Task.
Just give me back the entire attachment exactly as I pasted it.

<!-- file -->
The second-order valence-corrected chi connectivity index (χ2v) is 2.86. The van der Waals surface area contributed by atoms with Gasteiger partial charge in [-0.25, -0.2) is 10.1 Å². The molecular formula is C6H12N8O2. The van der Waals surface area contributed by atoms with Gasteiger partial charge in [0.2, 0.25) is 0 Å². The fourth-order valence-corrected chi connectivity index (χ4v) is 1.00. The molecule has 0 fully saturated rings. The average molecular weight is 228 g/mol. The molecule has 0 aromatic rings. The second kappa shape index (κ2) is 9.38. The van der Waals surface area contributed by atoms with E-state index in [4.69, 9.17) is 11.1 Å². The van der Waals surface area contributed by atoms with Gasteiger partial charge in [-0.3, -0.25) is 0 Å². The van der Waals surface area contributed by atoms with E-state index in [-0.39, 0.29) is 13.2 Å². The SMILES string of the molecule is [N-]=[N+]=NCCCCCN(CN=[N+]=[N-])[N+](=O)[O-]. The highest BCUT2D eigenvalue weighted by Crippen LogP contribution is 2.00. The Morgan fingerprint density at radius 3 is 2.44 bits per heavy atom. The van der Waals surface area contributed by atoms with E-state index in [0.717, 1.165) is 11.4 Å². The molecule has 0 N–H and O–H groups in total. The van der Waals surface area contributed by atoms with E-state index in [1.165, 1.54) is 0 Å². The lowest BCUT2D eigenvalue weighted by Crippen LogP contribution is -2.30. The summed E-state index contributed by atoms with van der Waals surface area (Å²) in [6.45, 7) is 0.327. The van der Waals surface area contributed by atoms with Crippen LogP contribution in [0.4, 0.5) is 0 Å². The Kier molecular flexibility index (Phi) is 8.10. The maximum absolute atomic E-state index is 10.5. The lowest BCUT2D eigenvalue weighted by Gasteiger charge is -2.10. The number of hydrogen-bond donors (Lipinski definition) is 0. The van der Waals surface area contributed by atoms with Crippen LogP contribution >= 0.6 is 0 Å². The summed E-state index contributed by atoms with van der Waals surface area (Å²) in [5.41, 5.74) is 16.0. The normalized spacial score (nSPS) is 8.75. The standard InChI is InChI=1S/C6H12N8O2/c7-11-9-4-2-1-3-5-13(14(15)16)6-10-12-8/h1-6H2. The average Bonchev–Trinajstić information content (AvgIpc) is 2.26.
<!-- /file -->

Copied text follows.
The second-order valence-corrected chi connectivity index (χ2v) is 2.86. The van der Waals surface area contributed by atoms with Gasteiger partial charge in [-0.25, -0.2) is 10.1 Å². The molecular formula is C6H12N8O2. The van der Waals surface area contributed by atoms with Gasteiger partial charge in [0.2, 0.25) is 0 Å². The fourth-order valence-corrected chi connectivity index (χ4v) is 1.00. The molecule has 0 fully saturated rings. The average molecular weight is 228 g/mol. The molecule has 0 aromatic rings. The second kappa shape index (κ2) is 9.38. The van der Waals surface area contributed by atoms with E-state index in [4.69, 9.17) is 11.1 Å². The van der Waals surface area contributed by atoms with Gasteiger partial charge in [-0.3, -0.25) is 0 Å². The van der Waals surface area contributed by atoms with E-state index in [-0.39, 0.29) is 13.2 Å². The SMILES string of the molecule is [N-]=[N+]=NCCCCCN(CN=[N+]=[N-])[N+](=O)[O-]. The highest BCUT2D eigenvalue weighted by Crippen LogP contribution is 2.00. The Morgan fingerprint density at radius 3 is 2.44 bits per heavy atom. The van der Waals surface area contributed by atoms with E-state index in [0.717, 1.165) is 11.4 Å². The molecule has 0 N–H and O–H groups in total. The van der Waals surface area contributed by atoms with E-state index in [1.165, 1.54) is 0 Å². The lowest BCUT2D eigenvalue weighted by Crippen LogP contribution is -2.30. The summed E-state index contributed by atoms with van der Waals surface area (Å²) in [6.45, 7) is 0.327. The van der Waals surface area contributed by atoms with Crippen LogP contribution in [0.4, 0.5) is 0 Å². The Kier molecular flexibility index (Phi) is 8.10. The maximum absolute atomic E-state index is 10.5. The lowest BCUT2D eigenvalue weighted by Gasteiger charge is -2.10. The number of hydrogen-bond donors (Lipinski definition) is 0. The van der Waals surface area contributed by atoms with Crippen LogP contribution >= 0.6 is 0 Å². The summed E-state index contributed by atoms with van der Waals surface area (Å²) in [5.41, 5.74) is 16.0. The normalized spacial score (nSPS) is 8.75. The standard InChI is InChI=1S/C6H12N8O2/c7-11-9-4-2-1-3-5-13(14(15)16)6-10-12-8/h1-6H2. The average Bonchev–Trinajstić information content (AvgIpc) is 2.26.